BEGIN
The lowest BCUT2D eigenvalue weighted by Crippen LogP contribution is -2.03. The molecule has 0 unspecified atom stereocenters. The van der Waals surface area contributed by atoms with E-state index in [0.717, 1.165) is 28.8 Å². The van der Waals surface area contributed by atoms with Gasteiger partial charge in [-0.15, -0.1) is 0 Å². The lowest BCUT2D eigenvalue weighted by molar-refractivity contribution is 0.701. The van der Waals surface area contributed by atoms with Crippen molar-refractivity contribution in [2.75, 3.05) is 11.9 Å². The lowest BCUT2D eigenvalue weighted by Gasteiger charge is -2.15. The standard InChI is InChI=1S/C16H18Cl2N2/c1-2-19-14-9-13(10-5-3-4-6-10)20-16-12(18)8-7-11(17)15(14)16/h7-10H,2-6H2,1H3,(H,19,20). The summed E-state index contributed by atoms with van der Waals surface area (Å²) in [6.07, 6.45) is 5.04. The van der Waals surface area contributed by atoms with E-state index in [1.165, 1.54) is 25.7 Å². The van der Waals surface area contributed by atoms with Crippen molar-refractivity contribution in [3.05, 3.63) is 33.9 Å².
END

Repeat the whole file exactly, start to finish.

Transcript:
The lowest BCUT2D eigenvalue weighted by Crippen LogP contribution is -2.03. The molecule has 0 unspecified atom stereocenters. The van der Waals surface area contributed by atoms with E-state index in [0.717, 1.165) is 28.8 Å². The van der Waals surface area contributed by atoms with Gasteiger partial charge in [-0.15, -0.1) is 0 Å². The lowest BCUT2D eigenvalue weighted by molar-refractivity contribution is 0.701. The van der Waals surface area contributed by atoms with Crippen molar-refractivity contribution in [2.75, 3.05) is 11.9 Å². The lowest BCUT2D eigenvalue weighted by Gasteiger charge is -2.15. The standard InChI is InChI=1S/C16H18Cl2N2/c1-2-19-14-9-13(10-5-3-4-6-10)20-16-12(18)8-7-11(17)15(14)16/h7-10H,2-6H2,1H3,(H,19,20). The summed E-state index contributed by atoms with van der Waals surface area (Å²) in [6.07, 6.45) is 5.04. The van der Waals surface area contributed by atoms with E-state index in [1.165, 1.54) is 25.7 Å². The van der Waals surface area contributed by atoms with Crippen molar-refractivity contribution in [3.05, 3.63) is 33.9 Å².